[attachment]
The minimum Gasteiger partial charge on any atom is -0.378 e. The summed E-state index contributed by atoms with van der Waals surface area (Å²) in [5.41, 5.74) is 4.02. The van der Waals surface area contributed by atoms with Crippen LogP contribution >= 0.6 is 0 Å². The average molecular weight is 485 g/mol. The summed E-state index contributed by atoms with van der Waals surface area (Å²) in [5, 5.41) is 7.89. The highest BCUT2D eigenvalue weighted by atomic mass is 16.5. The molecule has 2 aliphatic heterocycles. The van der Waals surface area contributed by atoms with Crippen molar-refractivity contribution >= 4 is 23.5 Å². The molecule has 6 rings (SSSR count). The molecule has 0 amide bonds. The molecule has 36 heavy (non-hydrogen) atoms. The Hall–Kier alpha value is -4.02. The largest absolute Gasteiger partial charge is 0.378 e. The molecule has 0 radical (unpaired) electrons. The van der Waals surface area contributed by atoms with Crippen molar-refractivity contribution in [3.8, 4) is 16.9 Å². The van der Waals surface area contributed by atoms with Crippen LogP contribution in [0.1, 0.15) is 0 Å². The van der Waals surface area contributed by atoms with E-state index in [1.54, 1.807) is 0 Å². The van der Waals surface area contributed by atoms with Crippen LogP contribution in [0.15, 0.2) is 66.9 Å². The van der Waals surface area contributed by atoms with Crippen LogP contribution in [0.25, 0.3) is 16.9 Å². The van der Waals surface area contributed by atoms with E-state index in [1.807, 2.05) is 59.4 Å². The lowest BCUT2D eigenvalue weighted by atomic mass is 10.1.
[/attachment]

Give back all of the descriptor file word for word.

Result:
The minimum Gasteiger partial charge on any atom is -0.378 e. The summed E-state index contributed by atoms with van der Waals surface area (Å²) in [5.41, 5.74) is 4.02. The van der Waals surface area contributed by atoms with Crippen LogP contribution >= 0.6 is 0 Å². The average molecular weight is 485 g/mol. The summed E-state index contributed by atoms with van der Waals surface area (Å²) in [5, 5.41) is 7.89. The highest BCUT2D eigenvalue weighted by atomic mass is 16.5. The molecule has 2 aliphatic heterocycles. The van der Waals surface area contributed by atoms with Crippen molar-refractivity contribution >= 4 is 23.5 Å². The molecule has 6 rings (SSSR count). The molecule has 0 amide bonds. The molecule has 36 heavy (non-hydrogen) atoms. The Hall–Kier alpha value is -4.02. The largest absolute Gasteiger partial charge is 0.378 e. The molecule has 0 radical (unpaired) electrons. The van der Waals surface area contributed by atoms with Crippen molar-refractivity contribution in [3.8, 4) is 16.9 Å². The van der Waals surface area contributed by atoms with Crippen LogP contribution in [0.1, 0.15) is 0 Å². The van der Waals surface area contributed by atoms with E-state index in [1.54, 1.807) is 0 Å². The van der Waals surface area contributed by atoms with Crippen LogP contribution in [0.15, 0.2) is 66.9 Å². The van der Waals surface area contributed by atoms with Crippen LogP contribution in [0.25, 0.3) is 16.9 Å². The van der Waals surface area contributed by atoms with E-state index in [1.807, 2.05) is 59.4 Å². The lowest BCUT2D eigenvalue weighted by atomic mass is 10.1.